Amparo Bertram (spacealien_vamp) wrote,
Amparo Bertram

But that would be too hard

Friday I finished up two of my remaining three classes, and then the third was cancelled. So I was looking at having nothing next week but working on my yukata. (I sewed the two front panels to the body. It's getting there.)

Then the teacher next to me asked if I could join her for two classes next week. Supposedly this is because her students wanted to have a "conversation" class, which they don't currently get. (They're not English majors.) I said, "Sure...could you ask each student to come prepared with one thing to say?" (It's hard to get a conversation going when no one has a clue what to talk about.) The first of the two classes would be Tuesday, so I figured if they got the message on Monday, that would give them overnight to think up one thing to say.

Her response...that would be too hard. Instead, she suggested that I write up a bunch of questions beforehand and bring them to the class, and we could play a hot potato game where the "potato" would be a box full of the questions. Whoever got stuck with the box would have to draw and ask a question. Now, this is a perfectly good game, and I have no problem doing so. But here's my beef: These are second-year high school students, which means they've been taking English as a mandatory subject for five years. FIVE YEARS. And coming up with one thing to say when given a day to think about it is TOO HARD.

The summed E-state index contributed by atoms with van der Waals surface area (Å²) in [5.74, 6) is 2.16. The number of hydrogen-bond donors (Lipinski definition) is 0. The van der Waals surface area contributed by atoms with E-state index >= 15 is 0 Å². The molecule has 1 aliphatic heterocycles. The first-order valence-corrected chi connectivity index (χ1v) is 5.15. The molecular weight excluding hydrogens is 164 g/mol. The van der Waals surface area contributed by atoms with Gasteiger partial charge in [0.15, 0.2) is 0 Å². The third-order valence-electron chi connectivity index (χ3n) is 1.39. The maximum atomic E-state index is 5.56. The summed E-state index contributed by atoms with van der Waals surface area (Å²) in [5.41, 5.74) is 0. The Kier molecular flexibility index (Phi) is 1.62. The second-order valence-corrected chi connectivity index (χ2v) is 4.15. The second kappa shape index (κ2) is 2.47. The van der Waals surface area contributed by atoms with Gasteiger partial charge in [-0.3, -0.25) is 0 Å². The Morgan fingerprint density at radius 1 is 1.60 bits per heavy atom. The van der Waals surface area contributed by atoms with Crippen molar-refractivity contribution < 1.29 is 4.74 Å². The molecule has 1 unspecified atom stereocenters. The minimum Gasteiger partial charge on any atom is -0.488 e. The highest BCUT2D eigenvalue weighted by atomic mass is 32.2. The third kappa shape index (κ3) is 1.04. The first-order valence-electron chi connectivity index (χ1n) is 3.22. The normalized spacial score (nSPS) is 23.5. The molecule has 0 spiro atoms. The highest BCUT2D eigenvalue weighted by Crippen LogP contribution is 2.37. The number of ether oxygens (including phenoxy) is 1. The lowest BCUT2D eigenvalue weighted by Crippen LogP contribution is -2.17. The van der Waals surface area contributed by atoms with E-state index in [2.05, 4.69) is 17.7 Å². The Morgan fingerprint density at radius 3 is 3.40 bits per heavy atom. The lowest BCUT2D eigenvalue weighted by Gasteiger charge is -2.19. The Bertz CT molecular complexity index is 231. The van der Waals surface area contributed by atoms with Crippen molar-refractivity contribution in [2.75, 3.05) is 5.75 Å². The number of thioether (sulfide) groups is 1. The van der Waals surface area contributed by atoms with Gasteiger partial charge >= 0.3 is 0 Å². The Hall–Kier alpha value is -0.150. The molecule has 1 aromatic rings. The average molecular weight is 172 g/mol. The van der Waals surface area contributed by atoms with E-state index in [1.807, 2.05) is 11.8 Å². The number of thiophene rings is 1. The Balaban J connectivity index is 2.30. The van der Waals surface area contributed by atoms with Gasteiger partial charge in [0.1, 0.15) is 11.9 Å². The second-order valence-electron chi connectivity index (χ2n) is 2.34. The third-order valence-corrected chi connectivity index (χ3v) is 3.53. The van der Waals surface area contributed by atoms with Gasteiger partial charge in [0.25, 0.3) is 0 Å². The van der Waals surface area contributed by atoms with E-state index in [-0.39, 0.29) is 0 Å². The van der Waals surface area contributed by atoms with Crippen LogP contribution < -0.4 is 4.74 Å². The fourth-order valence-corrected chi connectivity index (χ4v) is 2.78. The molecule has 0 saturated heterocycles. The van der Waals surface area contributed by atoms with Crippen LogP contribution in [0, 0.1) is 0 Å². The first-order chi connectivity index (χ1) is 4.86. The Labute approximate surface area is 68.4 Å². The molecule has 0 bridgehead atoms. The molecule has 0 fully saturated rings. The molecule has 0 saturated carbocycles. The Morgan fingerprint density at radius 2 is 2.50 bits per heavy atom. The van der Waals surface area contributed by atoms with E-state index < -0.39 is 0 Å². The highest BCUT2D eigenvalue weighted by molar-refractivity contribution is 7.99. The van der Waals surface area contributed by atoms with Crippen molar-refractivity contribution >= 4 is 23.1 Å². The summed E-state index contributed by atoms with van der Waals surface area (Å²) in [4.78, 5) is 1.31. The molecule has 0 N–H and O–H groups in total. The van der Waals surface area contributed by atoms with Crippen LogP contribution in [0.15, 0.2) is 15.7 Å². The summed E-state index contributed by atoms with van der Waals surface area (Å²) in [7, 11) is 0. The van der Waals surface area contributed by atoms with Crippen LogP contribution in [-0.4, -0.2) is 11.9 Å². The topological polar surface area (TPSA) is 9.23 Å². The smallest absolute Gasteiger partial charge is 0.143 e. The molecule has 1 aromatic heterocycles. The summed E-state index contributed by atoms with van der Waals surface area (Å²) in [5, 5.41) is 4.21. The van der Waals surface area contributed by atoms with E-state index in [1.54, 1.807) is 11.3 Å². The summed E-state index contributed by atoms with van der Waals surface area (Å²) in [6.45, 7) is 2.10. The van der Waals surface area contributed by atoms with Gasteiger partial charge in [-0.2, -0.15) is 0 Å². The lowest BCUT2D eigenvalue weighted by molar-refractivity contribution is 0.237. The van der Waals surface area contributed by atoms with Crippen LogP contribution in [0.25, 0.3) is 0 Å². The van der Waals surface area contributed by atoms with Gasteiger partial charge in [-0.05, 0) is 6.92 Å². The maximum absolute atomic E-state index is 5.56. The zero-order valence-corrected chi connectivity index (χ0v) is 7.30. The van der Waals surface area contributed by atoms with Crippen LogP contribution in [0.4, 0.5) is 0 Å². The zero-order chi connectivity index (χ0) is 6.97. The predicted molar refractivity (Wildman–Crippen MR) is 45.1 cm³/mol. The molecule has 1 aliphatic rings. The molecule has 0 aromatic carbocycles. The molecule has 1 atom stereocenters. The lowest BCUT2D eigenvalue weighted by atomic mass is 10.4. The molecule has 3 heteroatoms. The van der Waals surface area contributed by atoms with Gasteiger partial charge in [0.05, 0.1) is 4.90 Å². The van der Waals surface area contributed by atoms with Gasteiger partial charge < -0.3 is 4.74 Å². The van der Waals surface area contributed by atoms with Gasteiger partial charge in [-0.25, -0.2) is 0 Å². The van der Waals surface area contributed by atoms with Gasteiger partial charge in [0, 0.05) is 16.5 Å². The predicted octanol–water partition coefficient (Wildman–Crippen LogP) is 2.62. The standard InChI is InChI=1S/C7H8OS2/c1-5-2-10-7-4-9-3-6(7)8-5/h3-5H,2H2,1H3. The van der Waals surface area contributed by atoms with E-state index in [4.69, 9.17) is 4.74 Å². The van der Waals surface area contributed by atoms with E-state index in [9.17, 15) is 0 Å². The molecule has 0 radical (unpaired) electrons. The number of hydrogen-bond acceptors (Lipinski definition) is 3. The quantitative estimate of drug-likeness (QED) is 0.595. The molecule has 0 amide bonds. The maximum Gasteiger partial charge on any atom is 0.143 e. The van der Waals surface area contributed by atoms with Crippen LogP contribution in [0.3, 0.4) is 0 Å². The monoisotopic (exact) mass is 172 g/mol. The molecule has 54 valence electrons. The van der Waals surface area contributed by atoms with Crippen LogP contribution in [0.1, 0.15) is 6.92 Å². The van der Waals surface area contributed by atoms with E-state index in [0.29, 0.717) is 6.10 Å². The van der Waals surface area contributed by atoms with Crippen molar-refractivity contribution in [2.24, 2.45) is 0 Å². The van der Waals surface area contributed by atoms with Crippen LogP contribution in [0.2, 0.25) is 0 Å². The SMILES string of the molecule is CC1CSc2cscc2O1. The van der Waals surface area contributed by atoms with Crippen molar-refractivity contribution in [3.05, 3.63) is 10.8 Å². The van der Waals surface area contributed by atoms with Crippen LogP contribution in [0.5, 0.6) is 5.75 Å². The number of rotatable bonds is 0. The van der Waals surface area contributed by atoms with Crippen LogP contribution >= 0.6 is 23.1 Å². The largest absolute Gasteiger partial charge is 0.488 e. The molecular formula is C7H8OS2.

Excuse me?

Granted, they're not English majors. But even a student who hates English with a passion should, after five years, be able to come up with something such as "What sports do you like?" if given a day to think about it. Heck, I only took French for a few weeks back in middle school well over a decade ago, and I could at least come up with one sentence if I had to. (I couldn't spell it, mind you, but I could say it.)

Yet they can't. Or, rather, the teachers believe that they can't, and thus never ask them to try.

I probably wouldn't have ranted so much about this, except I just started reading a Japanese novel this morning. It's set in New York, and the main character is a young Japanese man who gets accidentally knocked unconscious. As he's coming to, he hears two people talking about him and wondering whether he's Chinese, Korean, or Japanese, since they can't tell by looking at him. The suggestion is to get him to talk, because "If he talks fast, he's Chinese, if he talks loudly, he's Korean, and if his English sucks, he's Japanese."

There are many, many Japanese people who speak good English. Yet it's always discouraging to see what's going on behind-the-scenes in the education field and to realize that the situation could be so much *better*.
Tags: language, school
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